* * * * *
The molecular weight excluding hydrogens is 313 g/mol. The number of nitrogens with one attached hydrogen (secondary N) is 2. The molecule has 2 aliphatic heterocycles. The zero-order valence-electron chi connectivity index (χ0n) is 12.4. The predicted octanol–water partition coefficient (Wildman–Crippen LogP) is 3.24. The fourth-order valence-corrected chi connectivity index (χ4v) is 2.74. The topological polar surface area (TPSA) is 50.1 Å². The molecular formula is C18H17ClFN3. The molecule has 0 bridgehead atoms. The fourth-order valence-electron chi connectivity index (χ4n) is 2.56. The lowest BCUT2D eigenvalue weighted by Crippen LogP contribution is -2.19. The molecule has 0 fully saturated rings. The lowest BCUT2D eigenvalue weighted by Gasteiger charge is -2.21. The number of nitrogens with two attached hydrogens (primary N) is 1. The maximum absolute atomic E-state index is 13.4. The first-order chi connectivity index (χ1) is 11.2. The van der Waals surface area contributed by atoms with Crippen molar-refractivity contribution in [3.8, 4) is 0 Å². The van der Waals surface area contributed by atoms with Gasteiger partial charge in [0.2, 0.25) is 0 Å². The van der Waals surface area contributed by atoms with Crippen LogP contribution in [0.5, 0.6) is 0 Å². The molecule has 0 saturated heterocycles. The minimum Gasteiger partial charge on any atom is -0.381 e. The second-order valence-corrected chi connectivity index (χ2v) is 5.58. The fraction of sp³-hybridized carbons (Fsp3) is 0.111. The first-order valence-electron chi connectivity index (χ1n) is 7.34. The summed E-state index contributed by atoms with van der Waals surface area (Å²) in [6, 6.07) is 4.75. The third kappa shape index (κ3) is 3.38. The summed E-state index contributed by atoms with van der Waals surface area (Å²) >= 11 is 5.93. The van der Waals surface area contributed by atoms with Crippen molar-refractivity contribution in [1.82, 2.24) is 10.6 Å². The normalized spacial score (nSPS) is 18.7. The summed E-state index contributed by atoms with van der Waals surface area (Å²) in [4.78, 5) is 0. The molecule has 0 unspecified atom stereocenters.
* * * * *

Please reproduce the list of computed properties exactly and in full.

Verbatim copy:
The molecular weight excluding hydrogens is 313 g/mol. The number of nitrogens with one attached hydrogen (secondary N) is 2. The molecule has 2 aliphatic heterocycles. The zero-order valence-electron chi connectivity index (χ0n) is 12.4. The predicted octanol–water partition coefficient (Wildman–Crippen LogP) is 3.24. The fourth-order valence-corrected chi connectivity index (χ4v) is 2.74. The topological polar surface area (TPSA) is 50.1 Å². The molecular formula is C18H17ClFN3. The molecule has 0 bridgehead atoms. The fourth-order valence-electron chi connectivity index (χ4n) is 2.56. The lowest BCUT2D eigenvalue weighted by Crippen LogP contribution is -2.19. The molecule has 0 fully saturated rings. The lowest BCUT2D eigenvalue weighted by Gasteiger charge is -2.21. The number of nitrogens with two attached hydrogens (primary N) is 1. The maximum absolute atomic E-state index is 13.4. The first-order chi connectivity index (χ1) is 11.2. The van der Waals surface area contributed by atoms with Crippen molar-refractivity contribution in [3.8, 4) is 0 Å². The van der Waals surface area contributed by atoms with Gasteiger partial charge in [0.2, 0.25) is 0 Å². The van der Waals surface area contributed by atoms with Crippen LogP contribution in [0.5, 0.6) is 0 Å². The molecule has 0 saturated heterocycles. The minimum Gasteiger partial charge on any atom is -0.381 e. The second-order valence-corrected chi connectivity index (χ2v) is 5.58. The fraction of sp³-hybridized carbons (Fsp3) is 0.111. The first-order valence-electron chi connectivity index (χ1n) is 7.34. The summed E-state index contributed by atoms with van der Waals surface area (Å²) in [6, 6.07) is 4.75. The third kappa shape index (κ3) is 3.38. The summed E-state index contributed by atoms with van der Waals surface area (Å²) >= 11 is 5.93. The van der Waals surface area contributed by atoms with Crippen molar-refractivity contribution in [1.82, 2.24) is 10.6 Å². The normalized spacial score (nSPS) is 18.7. The summed E-state index contributed by atoms with van der Waals surface area (Å²) in [4.78, 5) is 0. The molecule has 0 unspecified atom stereocenters.